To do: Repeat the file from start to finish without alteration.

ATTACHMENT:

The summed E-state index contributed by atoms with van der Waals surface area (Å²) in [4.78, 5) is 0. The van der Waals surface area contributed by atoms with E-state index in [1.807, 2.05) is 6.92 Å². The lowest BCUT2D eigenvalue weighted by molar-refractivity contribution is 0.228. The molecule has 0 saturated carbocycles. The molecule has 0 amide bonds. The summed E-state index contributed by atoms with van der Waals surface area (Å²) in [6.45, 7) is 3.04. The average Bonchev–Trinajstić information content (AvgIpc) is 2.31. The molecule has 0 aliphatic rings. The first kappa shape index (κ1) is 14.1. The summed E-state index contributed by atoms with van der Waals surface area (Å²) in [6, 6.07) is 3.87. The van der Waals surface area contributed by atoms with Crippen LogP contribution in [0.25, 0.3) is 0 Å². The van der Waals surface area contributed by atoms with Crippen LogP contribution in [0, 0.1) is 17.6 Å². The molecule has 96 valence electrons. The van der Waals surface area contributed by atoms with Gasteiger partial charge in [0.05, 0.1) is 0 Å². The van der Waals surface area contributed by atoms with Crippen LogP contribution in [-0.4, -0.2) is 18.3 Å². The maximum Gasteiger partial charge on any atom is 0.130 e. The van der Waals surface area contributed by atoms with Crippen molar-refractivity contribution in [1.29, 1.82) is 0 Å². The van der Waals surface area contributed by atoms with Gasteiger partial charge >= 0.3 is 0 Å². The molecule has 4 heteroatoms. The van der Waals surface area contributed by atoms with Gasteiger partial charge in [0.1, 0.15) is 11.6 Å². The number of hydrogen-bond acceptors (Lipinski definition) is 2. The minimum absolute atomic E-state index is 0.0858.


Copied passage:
The summed E-state index contributed by atoms with van der Waals surface area (Å²) in [4.78, 5) is 0. The van der Waals surface area contributed by atoms with E-state index in [1.807, 2.05) is 6.92 Å². The lowest BCUT2D eigenvalue weighted by molar-refractivity contribution is 0.228. The molecule has 0 saturated carbocycles. The molecule has 0 amide bonds. The summed E-state index contributed by atoms with van der Waals surface area (Å²) in [6.45, 7) is 3.04. The average Bonchev–Trinajstić information content (AvgIpc) is 2.31. The molecule has 0 aliphatic rings. The first kappa shape index (κ1) is 14.1. The summed E-state index contributed by atoms with van der Waals surface area (Å²) in [6, 6.07) is 3.87. The van der Waals surface area contributed by atoms with Crippen LogP contribution in [0.25, 0.3) is 0 Å². The van der Waals surface area contributed by atoms with Crippen LogP contribution in [0, 0.1) is 17.6 Å². The molecule has 96 valence electrons. The van der Waals surface area contributed by atoms with Gasteiger partial charge in [0.05, 0.1) is 0 Å². The van der Waals surface area contributed by atoms with Crippen LogP contribution in [-0.4, -0.2) is 18.3 Å². The maximum Gasteiger partial charge on any atom is 0.130 e. The van der Waals surface area contributed by atoms with Crippen molar-refractivity contribution in [1.29, 1.82) is 0 Å². The van der Waals surface area contributed by atoms with Gasteiger partial charge >= 0.3 is 0 Å². The molecule has 4 heteroatoms. The van der Waals surface area contributed by atoms with Gasteiger partial charge in [0.1, 0.15) is 11.6 Å². The number of hydrogen-bond acceptors (Lipinski definition) is 2. The minimum absolute atomic E-state index is 0.0858.